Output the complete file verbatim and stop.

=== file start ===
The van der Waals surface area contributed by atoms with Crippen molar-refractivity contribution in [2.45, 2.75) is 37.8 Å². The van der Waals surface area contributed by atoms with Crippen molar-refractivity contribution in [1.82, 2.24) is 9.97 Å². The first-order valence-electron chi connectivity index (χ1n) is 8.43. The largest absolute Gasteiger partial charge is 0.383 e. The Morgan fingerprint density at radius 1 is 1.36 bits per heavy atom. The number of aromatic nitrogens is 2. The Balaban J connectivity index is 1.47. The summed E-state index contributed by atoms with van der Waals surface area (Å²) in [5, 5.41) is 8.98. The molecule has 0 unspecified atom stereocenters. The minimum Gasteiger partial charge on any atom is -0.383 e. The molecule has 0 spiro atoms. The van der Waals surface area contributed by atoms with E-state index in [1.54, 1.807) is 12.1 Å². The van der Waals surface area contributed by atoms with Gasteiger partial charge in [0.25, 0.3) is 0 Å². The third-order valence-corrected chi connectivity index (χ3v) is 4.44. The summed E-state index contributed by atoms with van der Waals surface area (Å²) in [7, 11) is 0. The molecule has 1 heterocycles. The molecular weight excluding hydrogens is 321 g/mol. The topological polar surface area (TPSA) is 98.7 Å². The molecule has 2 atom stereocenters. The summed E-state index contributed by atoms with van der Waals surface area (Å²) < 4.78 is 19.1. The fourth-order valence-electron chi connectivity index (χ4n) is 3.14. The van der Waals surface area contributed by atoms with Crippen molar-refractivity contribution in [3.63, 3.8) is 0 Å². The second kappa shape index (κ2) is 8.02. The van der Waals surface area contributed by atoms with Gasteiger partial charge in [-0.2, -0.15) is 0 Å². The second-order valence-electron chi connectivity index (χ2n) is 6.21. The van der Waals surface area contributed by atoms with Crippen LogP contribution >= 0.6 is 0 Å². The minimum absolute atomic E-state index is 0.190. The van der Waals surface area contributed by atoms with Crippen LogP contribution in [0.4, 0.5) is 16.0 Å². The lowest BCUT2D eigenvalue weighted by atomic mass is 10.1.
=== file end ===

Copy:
The van der Waals surface area contributed by atoms with Crippen molar-refractivity contribution in [2.45, 2.75) is 37.8 Å². The van der Waals surface area contributed by atoms with Crippen molar-refractivity contribution in [1.82, 2.24) is 9.97 Å². The first-order valence-electron chi connectivity index (χ1n) is 8.43. The largest absolute Gasteiger partial charge is 0.383 e. The Morgan fingerprint density at radius 1 is 1.36 bits per heavy atom. The number of aromatic nitrogens is 2. The Balaban J connectivity index is 1.47. The summed E-state index contributed by atoms with van der Waals surface area (Å²) in [5, 5.41) is 8.98. The molecule has 0 unspecified atom stereocenters. The minimum Gasteiger partial charge on any atom is -0.383 e. The molecule has 0 spiro atoms. The van der Waals surface area contributed by atoms with E-state index in [1.54, 1.807) is 12.1 Å². The van der Waals surface area contributed by atoms with Gasteiger partial charge in [0.25, 0.3) is 0 Å². The third-order valence-corrected chi connectivity index (χ3v) is 4.44. The summed E-state index contributed by atoms with van der Waals surface area (Å²) in [7, 11) is 0. The molecule has 1 heterocycles. The molecular weight excluding hydrogens is 321 g/mol. The topological polar surface area (TPSA) is 98.7 Å². The molecule has 2 atom stereocenters. The summed E-state index contributed by atoms with van der Waals surface area (Å²) < 4.78 is 19.1. The fourth-order valence-electron chi connectivity index (χ4n) is 3.14. The van der Waals surface area contributed by atoms with Crippen molar-refractivity contribution in [3.63, 3.8) is 0 Å². The second kappa shape index (κ2) is 8.02. The van der Waals surface area contributed by atoms with Gasteiger partial charge in [-0.2, -0.15) is 0 Å². The second-order valence-electron chi connectivity index (χ2n) is 6.21. The van der Waals surface area contributed by atoms with Crippen LogP contribution >= 0.6 is 0 Å². The minimum absolute atomic E-state index is 0.190. The van der Waals surface area contributed by atoms with Crippen LogP contribution in [0.4, 0.5) is 16.0 Å². The lowest BCUT2D eigenvalue weighted by atomic mass is 10.1.